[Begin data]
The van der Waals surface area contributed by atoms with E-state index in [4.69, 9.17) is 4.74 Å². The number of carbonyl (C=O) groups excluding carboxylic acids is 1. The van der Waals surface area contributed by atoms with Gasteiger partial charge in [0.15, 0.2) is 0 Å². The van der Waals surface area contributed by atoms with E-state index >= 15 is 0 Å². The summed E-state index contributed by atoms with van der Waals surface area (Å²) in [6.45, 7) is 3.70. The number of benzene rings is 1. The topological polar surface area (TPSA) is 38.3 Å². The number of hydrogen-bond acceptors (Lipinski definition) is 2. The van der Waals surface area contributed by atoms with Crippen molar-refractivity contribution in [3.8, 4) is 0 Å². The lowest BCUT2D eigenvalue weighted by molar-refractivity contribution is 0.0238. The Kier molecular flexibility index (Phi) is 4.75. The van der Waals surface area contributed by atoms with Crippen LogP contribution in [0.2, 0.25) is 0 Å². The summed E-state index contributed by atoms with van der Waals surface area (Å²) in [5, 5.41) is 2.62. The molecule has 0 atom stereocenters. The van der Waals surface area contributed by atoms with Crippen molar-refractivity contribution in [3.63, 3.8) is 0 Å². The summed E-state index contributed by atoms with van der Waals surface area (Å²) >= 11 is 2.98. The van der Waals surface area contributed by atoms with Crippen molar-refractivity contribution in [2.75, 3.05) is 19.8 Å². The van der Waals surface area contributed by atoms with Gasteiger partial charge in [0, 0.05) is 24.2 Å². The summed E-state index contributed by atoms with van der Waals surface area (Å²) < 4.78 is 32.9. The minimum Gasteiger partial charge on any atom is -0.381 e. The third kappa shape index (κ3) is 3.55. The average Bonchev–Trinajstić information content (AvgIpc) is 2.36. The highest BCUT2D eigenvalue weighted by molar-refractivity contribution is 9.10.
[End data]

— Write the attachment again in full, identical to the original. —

The van der Waals surface area contributed by atoms with E-state index in [4.69, 9.17) is 4.74 Å². The number of carbonyl (C=O) groups excluding carboxylic acids is 1. The van der Waals surface area contributed by atoms with Gasteiger partial charge in [0.15, 0.2) is 0 Å². The van der Waals surface area contributed by atoms with E-state index >= 15 is 0 Å². The summed E-state index contributed by atoms with van der Waals surface area (Å²) in [6.45, 7) is 3.70. The number of benzene rings is 1. The topological polar surface area (TPSA) is 38.3 Å². The number of hydrogen-bond acceptors (Lipinski definition) is 2. The van der Waals surface area contributed by atoms with Crippen molar-refractivity contribution in [3.8, 4) is 0 Å². The lowest BCUT2D eigenvalue weighted by molar-refractivity contribution is 0.0238. The Kier molecular flexibility index (Phi) is 4.75. The van der Waals surface area contributed by atoms with Crippen LogP contribution in [0.2, 0.25) is 0 Å². The summed E-state index contributed by atoms with van der Waals surface area (Å²) in [5, 5.41) is 2.62. The molecule has 0 atom stereocenters. The van der Waals surface area contributed by atoms with Crippen molar-refractivity contribution in [3.63, 3.8) is 0 Å². The summed E-state index contributed by atoms with van der Waals surface area (Å²) >= 11 is 2.98. The van der Waals surface area contributed by atoms with Crippen molar-refractivity contribution in [2.75, 3.05) is 19.8 Å². The van der Waals surface area contributed by atoms with Gasteiger partial charge in [0, 0.05) is 24.2 Å². The summed E-state index contributed by atoms with van der Waals surface area (Å²) < 4.78 is 32.9. The minimum Gasteiger partial charge on any atom is -0.381 e. The third kappa shape index (κ3) is 3.55. The average Bonchev–Trinajstić information content (AvgIpc) is 2.36. The highest BCUT2D eigenvalue weighted by molar-refractivity contribution is 9.10.